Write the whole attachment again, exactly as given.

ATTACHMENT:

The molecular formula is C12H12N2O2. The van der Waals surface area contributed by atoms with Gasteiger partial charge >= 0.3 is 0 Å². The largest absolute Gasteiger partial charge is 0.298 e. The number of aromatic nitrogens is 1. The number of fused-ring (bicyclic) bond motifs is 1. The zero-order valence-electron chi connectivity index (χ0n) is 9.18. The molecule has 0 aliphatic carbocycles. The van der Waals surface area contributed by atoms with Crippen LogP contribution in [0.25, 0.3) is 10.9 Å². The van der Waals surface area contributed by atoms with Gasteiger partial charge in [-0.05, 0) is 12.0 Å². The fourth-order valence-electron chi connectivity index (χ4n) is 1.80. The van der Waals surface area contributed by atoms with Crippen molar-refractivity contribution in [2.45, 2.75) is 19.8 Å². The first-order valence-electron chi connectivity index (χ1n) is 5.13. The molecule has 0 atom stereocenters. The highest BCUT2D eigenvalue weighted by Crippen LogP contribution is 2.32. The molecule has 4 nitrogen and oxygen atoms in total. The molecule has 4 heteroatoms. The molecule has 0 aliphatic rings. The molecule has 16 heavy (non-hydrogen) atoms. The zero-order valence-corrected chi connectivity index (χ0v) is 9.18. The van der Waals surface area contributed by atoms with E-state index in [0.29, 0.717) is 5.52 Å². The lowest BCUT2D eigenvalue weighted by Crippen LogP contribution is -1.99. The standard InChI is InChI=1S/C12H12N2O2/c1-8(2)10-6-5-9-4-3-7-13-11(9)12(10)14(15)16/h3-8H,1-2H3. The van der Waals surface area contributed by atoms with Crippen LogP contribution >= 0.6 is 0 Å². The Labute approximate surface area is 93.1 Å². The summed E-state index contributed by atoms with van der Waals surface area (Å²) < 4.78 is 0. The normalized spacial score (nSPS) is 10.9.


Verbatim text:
The molecular formula is C12H12N2O2. The van der Waals surface area contributed by atoms with Gasteiger partial charge >= 0.3 is 0 Å². The largest absolute Gasteiger partial charge is 0.298 e. The number of aromatic nitrogens is 1. The number of fused-ring (bicyclic) bond motifs is 1. The zero-order valence-electron chi connectivity index (χ0n) is 9.18. The molecule has 0 aliphatic carbocycles. The van der Waals surface area contributed by atoms with Crippen LogP contribution in [0.25, 0.3) is 10.9 Å². The van der Waals surface area contributed by atoms with Gasteiger partial charge in [-0.05, 0) is 12.0 Å². The fourth-order valence-electron chi connectivity index (χ4n) is 1.80. The van der Waals surface area contributed by atoms with Crippen molar-refractivity contribution in [2.45, 2.75) is 19.8 Å². The first-order valence-electron chi connectivity index (χ1n) is 5.13. The molecule has 0 atom stereocenters. The highest BCUT2D eigenvalue weighted by Crippen LogP contribution is 2.32. The molecule has 4 nitrogen and oxygen atoms in total. The molecule has 4 heteroatoms. The molecule has 0 aliphatic rings. The molecule has 16 heavy (non-hydrogen) atoms. The zero-order valence-corrected chi connectivity index (χ0v) is 9.18. The van der Waals surface area contributed by atoms with E-state index in [0.29, 0.717) is 5.52 Å². The lowest BCUT2D eigenvalue weighted by Crippen LogP contribution is -1.99. The standard InChI is InChI=1S/C12H12N2O2/c1-8(2)10-6-5-9-4-3-7-13-11(9)12(10)14(15)16/h3-8H,1-2H3. The van der Waals surface area contributed by atoms with Crippen LogP contribution >= 0.6 is 0 Å². The Labute approximate surface area is 93.1 Å². The summed E-state index contributed by atoms with van der Waals surface area (Å²) < 4.78 is 0. The normalized spacial score (nSPS) is 10.9.